Marlon Brando's Feud With Burt Reynolds Almost Changed The Godfather Forever

Marlon Brando is one of cinema's most iconic actors, having appeared in numerous classic films, including "A Streetcar Named Desire," "On the Waterfront," "The Godfather," and "Apocalypse Now." He was born in Omaha, Nebraska on April 3, 1924 (per Biography). With financial help from his father, Brando decided to study acting and moved to New York City to pursue his passion. He eventually made his Broadway debut in a 1944 production of "I Remember Mama," for which he garnered considerable praise.

As stated in Biography, the 1950s saw Marlon Brando move to the big screen and cultivate a bad boy persona. This all started with his portrayal of Stanley Kowalski in 1951's "A Streetcar Named Desire," a role that he initially played on the stage. The film was a critical and commercial success, officially putting Brando on the map. "The Wild One" in 1954 featured the actor as the leader of a motorcycle gang, further cementing his rebellious image, which carried over into his Oscar-winning role as Terry Malloy in "On the Waterfront." While Brando experienced quite a bit of fame in the 1950s, the 1960s saw his career flounder. That is, until he was cast in what would become one of the most influential and important films in American cinema.

How The Godfather could've been different

Even though Marlon Brando's career had been floundering throughout much of the 1960s, he still had quite an ego by the time he was cast in "The Godfather." As stated in Esquire, Burt Reynolds (above) was apparently up for the part of Michael Corleone in the legendary film, the son of Brando's character. However, Brando wasn't a fan of the idea, and threatened to leave the production if Reynolds was cast. The role ultimately went to Al Pacino, so it seems that Brando's ultimatum was taken seriously. For proof of Brando's hatred for Reynolds, there is some leaked audio (via YouTube; the language is quite coarse) of Brando talking to director Francis Ford Coppola on the set of "Apocalypse Now," wherein he says that Reynolds "is the epitome of something that makes me want to throw up ... He is the epitome of everything that is disgusting about the thespian, he worships at the temple of his own narcissism."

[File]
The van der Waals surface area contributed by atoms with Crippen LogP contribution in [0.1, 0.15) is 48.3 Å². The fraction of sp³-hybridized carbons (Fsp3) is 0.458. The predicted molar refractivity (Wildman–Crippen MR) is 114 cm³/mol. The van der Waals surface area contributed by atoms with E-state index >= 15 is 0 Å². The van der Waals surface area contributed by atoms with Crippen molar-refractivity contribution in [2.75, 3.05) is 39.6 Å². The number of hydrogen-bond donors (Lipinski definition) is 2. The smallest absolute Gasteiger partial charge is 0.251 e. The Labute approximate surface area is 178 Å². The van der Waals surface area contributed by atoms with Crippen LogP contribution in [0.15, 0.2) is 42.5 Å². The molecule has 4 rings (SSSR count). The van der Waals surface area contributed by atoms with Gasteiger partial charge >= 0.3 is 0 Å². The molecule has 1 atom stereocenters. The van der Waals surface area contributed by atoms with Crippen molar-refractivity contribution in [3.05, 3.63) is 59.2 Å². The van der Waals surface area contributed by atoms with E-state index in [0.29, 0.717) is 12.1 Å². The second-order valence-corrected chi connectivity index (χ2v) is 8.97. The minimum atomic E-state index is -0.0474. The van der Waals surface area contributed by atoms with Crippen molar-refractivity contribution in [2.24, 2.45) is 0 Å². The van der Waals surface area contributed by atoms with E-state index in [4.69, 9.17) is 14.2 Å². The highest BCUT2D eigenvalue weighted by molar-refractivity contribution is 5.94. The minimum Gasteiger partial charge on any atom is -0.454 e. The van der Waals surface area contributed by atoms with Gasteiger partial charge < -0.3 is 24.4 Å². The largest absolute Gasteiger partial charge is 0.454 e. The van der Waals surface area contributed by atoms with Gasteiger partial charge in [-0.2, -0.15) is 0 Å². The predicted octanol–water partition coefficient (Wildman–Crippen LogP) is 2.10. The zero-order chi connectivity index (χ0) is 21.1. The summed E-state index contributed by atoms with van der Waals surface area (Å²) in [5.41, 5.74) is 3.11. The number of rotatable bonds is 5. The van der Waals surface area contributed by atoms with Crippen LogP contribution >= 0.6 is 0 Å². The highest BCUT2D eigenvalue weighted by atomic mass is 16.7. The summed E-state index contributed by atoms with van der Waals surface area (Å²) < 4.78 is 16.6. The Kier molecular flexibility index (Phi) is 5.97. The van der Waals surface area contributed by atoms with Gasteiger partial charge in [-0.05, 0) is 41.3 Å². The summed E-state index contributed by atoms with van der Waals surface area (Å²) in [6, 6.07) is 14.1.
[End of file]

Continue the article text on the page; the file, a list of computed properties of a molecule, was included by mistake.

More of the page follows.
While it may be tempting to feel bad for Reynolds for missing out on appearing in such a classic movie, the actor took it in stride. As stated in Esquire, Reynolds appeared on "Watch What Happens Live" and talked about almost being cast in "The Godfather," saying that he "was flattered that (Brando) was upset," referring to Brando's demand.

Marlon Brando's difficult personality

Despite Brando's massive talent as an actor, this story is evidence of how his pride got the better of him, and it only got worse the older he got. As stated in Esquire, the later phases of Brando's film career saw him constantly making more and more outrageous demands of the studio to suit his acting style and cater to his ego. It got to the point that numerous studio executives refused to cast him in any of their projects.

One of the most infamous examples of Brando's arrogance getting out of control is when he was filming "Apocalypse Now." HuffPost recounts how the actor showed up to set massively overweight, hadn't bothered to read the film's source material (Joseph Conrad's novel "Heart of Darkness"), and refused to memorize his lines. Brando was so difficult to work with that it took an incredible toll on director Francis Ford Coppola who, when giving a press conference at the 1979 Cannes Film Festival, said this of his experience shooting the movie, "My film is not about Vietnam — it is Vietnam."